Monolith The Face Of Half Dome Analysis

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Ansel Adams was an American photographer well-known for his black and white landscape photography. His work was based around the American West and national parks as he was a keen environmentalist. Some of his most famous work was that of the photographs taken at Yosemite National Park. His work is based more towards the sublime due to the nature of the landscapes he photographs such as mountains, cliffs, raging rivers etc. In the introduction to Adams’ book: The Portfolios of Ansel Adams, John Szarkowski writes, “Adams’ pictures seem as dematerialized as the reflections on still water, or the shadows cast on morning mist.” (Adams, A., 1977. p. 8). This suggests that Adams images are sublime as his focus was more on the meaning of the landscape…show more content…
One of his images, Monolith, the Face of Half Dome (Figure 3), is one of his most famous images which uses the sublime. This image is a high contrast image created using a red filter to create the darker areas in the sky and cliff face. To take this image Adams had to climb 4000 feet to an overhanging rock where he could get this shot. It is seen as a sublime image because it gives the viewer feelings of magnitude, intimidation and power from the sheer mass and size of the granite cliff. The tonality of this image also gives it a sublime look as the dark tones of the sky and cliff connote fear and power. The sheer size comparison between the trees at the foot of the cliff and the cliff itself gives a sense of self mortality and finiteness in comparison to the enormous cliff that has killed climbers before. In relation to John Szarkowski’s formal elements, Adams has used the frame to create a sublime composition where the subject takes up most of the frame. He has also time to create this perfect exposure. The Time element is about shutter speeds which is the duration of time the shutter is open for, therefore how long the film, plate or sensor is exposed to light. In Adams case, his shutter speed for this image was 5…show more content…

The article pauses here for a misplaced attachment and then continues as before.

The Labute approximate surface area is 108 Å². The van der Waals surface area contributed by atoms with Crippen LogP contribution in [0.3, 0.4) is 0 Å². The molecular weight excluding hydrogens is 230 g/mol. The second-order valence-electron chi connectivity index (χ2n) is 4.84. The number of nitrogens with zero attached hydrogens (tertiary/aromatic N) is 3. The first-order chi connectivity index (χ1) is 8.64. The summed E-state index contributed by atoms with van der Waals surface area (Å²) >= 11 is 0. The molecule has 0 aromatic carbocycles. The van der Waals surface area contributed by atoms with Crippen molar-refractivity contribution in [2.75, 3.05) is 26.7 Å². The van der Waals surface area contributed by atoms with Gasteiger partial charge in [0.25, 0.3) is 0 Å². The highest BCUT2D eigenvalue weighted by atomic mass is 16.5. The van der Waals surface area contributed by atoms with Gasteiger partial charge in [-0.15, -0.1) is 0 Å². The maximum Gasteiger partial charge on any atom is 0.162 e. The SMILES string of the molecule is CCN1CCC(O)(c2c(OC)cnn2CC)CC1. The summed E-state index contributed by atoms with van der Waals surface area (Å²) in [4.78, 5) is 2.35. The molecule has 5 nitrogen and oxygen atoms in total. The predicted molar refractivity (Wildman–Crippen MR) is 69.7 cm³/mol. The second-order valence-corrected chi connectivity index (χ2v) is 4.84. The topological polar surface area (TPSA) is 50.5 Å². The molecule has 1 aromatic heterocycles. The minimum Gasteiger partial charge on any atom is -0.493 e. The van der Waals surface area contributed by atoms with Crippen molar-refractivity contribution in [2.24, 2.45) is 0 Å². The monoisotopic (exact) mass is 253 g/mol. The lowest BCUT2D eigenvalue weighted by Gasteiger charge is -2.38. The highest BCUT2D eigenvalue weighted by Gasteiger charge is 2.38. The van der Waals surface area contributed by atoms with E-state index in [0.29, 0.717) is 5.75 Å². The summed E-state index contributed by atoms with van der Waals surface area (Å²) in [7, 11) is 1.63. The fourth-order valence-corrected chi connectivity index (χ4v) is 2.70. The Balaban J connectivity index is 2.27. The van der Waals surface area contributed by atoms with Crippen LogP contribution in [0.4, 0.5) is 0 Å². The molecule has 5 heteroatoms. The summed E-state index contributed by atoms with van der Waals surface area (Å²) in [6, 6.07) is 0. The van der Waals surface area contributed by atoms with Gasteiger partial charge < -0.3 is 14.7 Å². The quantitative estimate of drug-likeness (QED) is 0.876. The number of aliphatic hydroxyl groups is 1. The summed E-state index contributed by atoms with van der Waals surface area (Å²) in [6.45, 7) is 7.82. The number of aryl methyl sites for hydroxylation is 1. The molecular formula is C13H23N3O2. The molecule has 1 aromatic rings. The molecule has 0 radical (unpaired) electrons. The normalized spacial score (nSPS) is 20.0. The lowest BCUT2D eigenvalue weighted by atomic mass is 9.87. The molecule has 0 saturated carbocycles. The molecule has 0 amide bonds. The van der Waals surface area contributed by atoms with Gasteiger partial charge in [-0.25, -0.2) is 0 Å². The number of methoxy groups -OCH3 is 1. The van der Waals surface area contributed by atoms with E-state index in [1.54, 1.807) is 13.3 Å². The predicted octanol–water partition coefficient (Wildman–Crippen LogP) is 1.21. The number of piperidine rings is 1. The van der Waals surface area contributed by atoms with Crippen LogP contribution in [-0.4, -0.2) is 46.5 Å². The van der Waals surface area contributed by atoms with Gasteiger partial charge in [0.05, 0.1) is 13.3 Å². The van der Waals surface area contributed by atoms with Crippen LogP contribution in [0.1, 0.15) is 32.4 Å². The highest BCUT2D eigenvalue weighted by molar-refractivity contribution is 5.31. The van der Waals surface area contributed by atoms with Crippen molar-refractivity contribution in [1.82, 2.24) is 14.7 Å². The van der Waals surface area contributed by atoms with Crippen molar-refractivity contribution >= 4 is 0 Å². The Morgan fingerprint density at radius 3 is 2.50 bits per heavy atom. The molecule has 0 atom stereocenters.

I believe that to some extent, the picturesque and the sublime can be subjective to different people as they experience different things which can trigger emotions that others may not have/ experienced. In an online report about the philosophy of art by Andrea Borghini, he says that the sublime is, “a transformative experience typically associated with some negative pleasure and elicited by the encounter of an object or situation.” To me this says that to encounter the sublime, one has to encounter this ‘transformative experience’ from an object or situation. An example would be the sea and the sky, where if the sea is rough and the sky is dark with clouds, it can give the idea of the sublime as it is ‘negative pleasure’. Whereas if the sea was calm and the sky was clear blue and sunny, it would give rise to feelings of the beautiful, leading to ideas of the picturesque. However, if one does not or has not had this ‘transformative experience’ then their interpretation of the scene will be different to those who have experienced it. In some cases, some may view a ‘typical’ sublime scene as a beautiful/ picturesque one as beauty is subjective to different people meaning that feelings from the beautiful, picturesque and sublime can be subjective to different
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